Likely out of fear of the growing media attention in France, Tilly managed to convince the Vedrines to move to his home city of Oxford, England. Much of the family fortune was gone by then and the Vedrines were often seen in court over non-payment of rent. A former landlord described Tilly as "very clever and manipulative" but he was declared insolvent in 2006.

According to one family member, Tilly maintained control by turning family members against each and punishing anyone who failed to obey him. In her own testimony, Christine de Vedrines stated that she was confined in one room for months while being starved and beaten. Family members took part in the abuse, allegedly over Christine's refusal to provide the "key" to the family fortune that she supposedly had. The ordeal only ended when Christine finally confided with an employer in Oxford who advised her to lay a complaint with police in March 2009. A police team including a criminologist and a psychoanalyst persuaded the Vedrines family to return to France.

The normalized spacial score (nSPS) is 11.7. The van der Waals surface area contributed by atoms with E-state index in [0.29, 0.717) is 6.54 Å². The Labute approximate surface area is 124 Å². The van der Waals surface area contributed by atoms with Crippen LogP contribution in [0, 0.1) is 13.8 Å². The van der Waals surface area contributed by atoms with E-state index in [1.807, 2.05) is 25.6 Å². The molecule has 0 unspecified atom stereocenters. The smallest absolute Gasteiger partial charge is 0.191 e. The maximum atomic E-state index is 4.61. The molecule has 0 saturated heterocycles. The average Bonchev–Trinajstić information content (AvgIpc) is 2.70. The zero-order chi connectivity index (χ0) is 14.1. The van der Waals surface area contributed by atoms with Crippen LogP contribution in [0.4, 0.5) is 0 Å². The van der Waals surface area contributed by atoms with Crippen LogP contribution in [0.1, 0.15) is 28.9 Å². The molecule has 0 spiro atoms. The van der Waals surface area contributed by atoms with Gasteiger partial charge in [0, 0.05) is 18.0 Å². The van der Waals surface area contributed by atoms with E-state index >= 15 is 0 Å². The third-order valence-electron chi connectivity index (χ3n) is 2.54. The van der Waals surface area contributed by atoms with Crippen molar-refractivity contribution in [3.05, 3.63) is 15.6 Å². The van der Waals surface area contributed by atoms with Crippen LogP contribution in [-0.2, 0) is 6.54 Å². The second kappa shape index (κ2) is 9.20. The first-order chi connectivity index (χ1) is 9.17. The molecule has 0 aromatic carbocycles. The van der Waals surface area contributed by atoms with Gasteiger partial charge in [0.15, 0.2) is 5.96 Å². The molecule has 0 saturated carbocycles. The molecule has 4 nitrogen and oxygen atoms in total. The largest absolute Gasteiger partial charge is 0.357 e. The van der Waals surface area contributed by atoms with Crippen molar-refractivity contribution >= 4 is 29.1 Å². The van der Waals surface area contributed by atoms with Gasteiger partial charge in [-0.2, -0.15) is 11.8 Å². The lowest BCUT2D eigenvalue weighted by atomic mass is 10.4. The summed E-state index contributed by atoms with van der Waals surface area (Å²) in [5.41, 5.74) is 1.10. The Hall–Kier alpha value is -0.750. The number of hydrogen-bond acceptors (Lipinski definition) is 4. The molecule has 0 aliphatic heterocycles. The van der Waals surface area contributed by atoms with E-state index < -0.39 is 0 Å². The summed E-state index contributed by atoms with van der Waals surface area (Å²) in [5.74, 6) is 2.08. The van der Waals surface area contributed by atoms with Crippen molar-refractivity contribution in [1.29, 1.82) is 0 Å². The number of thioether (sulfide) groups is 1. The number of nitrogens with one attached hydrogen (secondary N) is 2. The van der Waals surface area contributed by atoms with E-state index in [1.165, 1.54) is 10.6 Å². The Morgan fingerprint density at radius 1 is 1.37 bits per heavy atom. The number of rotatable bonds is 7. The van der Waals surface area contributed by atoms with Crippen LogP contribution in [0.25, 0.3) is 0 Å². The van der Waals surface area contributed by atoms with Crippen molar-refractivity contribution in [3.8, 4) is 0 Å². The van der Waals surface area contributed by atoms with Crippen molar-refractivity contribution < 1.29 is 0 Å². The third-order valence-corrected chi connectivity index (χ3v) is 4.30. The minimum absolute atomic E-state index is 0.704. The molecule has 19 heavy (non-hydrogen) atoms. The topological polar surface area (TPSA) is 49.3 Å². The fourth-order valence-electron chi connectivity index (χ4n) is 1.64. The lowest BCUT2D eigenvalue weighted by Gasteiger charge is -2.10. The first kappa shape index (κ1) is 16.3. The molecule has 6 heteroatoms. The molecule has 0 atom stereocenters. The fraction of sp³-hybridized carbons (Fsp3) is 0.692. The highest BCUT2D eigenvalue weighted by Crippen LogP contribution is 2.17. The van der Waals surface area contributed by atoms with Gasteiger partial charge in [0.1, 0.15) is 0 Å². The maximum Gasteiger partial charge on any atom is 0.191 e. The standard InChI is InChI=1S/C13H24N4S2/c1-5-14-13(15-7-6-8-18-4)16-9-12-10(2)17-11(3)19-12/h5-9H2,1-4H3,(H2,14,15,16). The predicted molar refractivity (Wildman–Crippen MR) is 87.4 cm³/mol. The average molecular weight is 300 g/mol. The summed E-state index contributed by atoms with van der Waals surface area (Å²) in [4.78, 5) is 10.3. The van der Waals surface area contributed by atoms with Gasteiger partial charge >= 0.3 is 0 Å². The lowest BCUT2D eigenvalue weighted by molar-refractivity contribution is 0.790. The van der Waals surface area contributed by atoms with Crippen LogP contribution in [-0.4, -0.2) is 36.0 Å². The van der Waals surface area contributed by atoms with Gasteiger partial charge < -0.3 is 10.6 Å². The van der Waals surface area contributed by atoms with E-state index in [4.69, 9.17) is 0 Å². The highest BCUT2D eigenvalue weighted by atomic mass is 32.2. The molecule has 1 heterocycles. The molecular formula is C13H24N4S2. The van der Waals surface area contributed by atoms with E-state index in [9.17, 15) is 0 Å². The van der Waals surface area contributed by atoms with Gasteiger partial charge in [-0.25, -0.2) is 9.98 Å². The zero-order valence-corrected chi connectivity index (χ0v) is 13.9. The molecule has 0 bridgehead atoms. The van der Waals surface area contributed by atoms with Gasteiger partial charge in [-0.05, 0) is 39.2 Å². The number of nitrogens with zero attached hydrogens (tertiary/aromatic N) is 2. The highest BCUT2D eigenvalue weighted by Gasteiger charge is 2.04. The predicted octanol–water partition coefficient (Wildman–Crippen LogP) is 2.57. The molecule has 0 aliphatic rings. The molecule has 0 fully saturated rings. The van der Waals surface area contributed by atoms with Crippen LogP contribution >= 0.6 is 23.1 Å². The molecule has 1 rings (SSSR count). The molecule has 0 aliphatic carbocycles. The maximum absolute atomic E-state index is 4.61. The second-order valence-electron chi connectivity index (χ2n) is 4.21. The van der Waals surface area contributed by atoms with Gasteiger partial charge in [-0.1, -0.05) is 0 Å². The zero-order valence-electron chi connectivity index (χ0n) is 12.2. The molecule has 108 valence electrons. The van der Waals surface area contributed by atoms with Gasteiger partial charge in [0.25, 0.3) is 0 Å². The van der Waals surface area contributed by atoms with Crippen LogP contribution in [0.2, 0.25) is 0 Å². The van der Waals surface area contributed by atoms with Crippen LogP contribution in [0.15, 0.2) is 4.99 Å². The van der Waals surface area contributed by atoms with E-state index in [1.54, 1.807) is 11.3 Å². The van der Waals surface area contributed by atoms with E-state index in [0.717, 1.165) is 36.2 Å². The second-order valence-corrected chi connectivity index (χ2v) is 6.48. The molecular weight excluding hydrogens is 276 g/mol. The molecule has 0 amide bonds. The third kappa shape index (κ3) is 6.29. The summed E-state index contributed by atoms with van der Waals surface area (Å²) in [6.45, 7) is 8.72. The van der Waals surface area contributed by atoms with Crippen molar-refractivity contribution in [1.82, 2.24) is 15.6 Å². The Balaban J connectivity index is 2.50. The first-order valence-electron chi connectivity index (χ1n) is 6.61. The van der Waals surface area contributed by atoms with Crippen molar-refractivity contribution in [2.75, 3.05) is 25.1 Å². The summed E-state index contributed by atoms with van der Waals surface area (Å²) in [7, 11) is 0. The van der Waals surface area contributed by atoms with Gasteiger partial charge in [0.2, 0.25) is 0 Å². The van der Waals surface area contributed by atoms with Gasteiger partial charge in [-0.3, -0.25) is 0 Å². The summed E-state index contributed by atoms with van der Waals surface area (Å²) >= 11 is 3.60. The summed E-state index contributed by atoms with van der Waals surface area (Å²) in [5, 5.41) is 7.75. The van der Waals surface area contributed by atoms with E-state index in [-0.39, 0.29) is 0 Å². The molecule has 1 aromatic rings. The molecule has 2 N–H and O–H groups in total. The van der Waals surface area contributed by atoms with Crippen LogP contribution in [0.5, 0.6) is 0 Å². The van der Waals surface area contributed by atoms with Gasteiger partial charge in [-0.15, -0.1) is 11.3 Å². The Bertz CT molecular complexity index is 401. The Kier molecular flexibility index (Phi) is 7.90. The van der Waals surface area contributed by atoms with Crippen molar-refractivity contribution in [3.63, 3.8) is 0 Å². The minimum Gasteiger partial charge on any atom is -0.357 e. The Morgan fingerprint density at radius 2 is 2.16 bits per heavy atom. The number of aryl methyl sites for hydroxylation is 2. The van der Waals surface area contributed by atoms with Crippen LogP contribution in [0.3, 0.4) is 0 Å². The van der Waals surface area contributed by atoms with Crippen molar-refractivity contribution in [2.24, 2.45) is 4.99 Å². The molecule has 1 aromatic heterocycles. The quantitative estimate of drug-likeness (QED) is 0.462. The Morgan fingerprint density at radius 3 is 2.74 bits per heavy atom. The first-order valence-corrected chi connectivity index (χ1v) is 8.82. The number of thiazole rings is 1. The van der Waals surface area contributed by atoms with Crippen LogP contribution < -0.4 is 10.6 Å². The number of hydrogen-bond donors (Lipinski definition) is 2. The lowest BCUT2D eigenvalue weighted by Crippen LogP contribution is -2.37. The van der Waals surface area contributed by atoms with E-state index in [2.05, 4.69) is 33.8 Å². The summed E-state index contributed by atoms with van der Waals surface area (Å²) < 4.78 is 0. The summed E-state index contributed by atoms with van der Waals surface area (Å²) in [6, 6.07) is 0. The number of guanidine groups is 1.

Thierry Tilly was arrested in Switzerland that same year and extradited to Bordeaux to stand trial. His accomplice, Jacques Gonzalez is accused of masterminding the scheme. Gonzalez, a 65-year old double amputee, is denying all charges despite police finding him in possession of an expensive BMW with 86,000 Euros in the trunk and "an opulent wardrobe." Despite the charges and evidence against Tilly, members of the Vedrines family continued to defend him as a "good friend" and that many of the stories about them in the media were exaggerated.

Ghislaine de Vedrines has since remarried Jean Marchand and now openly admits to being "taken in" by Tilly. The trial is continuing and both Tilly and Gonzales face lengthy prison sentences if convicted.